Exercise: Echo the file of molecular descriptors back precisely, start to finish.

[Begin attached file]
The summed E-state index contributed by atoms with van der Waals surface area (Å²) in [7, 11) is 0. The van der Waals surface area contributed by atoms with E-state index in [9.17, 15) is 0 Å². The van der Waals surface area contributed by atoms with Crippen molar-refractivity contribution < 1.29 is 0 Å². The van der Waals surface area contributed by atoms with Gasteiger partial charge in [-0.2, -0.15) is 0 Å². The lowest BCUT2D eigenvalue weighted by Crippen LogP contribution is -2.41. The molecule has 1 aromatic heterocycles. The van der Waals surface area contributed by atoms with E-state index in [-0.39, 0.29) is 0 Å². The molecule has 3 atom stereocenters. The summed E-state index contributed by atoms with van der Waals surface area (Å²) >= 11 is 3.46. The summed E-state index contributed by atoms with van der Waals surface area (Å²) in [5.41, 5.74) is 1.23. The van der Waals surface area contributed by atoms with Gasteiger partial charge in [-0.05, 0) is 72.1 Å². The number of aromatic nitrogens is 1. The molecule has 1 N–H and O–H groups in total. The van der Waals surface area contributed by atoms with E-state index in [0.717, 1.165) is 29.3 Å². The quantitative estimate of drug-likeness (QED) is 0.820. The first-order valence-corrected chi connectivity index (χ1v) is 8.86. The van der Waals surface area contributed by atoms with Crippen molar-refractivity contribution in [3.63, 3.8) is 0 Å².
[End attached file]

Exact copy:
The summed E-state index contributed by atoms with van der Waals surface area (Å²) in [7, 11) is 0. The van der Waals surface area contributed by atoms with E-state index in [9.17, 15) is 0 Å². The van der Waals surface area contributed by atoms with Crippen molar-refractivity contribution < 1.29 is 0 Å². The van der Waals surface area contributed by atoms with Gasteiger partial charge in [-0.2, -0.15) is 0 Å². The lowest BCUT2D eigenvalue weighted by Crippen LogP contribution is -2.41. The molecule has 1 aromatic heterocycles. The van der Waals surface area contributed by atoms with E-state index in [-0.39, 0.29) is 0 Å². The molecule has 3 atom stereocenters. The summed E-state index contributed by atoms with van der Waals surface area (Å²) >= 11 is 3.46. The summed E-state index contributed by atoms with van der Waals surface area (Å²) in [5.41, 5.74) is 1.23. The van der Waals surface area contributed by atoms with Gasteiger partial charge in [-0.05, 0) is 72.1 Å². The number of aromatic nitrogens is 1. The molecule has 1 N–H and O–H groups in total. The van der Waals surface area contributed by atoms with E-state index in [0.717, 1.165) is 29.3 Å². The quantitative estimate of drug-likeness (QED) is 0.820. The first-order valence-corrected chi connectivity index (χ1v) is 8.86. The van der Waals surface area contributed by atoms with Crippen molar-refractivity contribution in [3.63, 3.8) is 0 Å².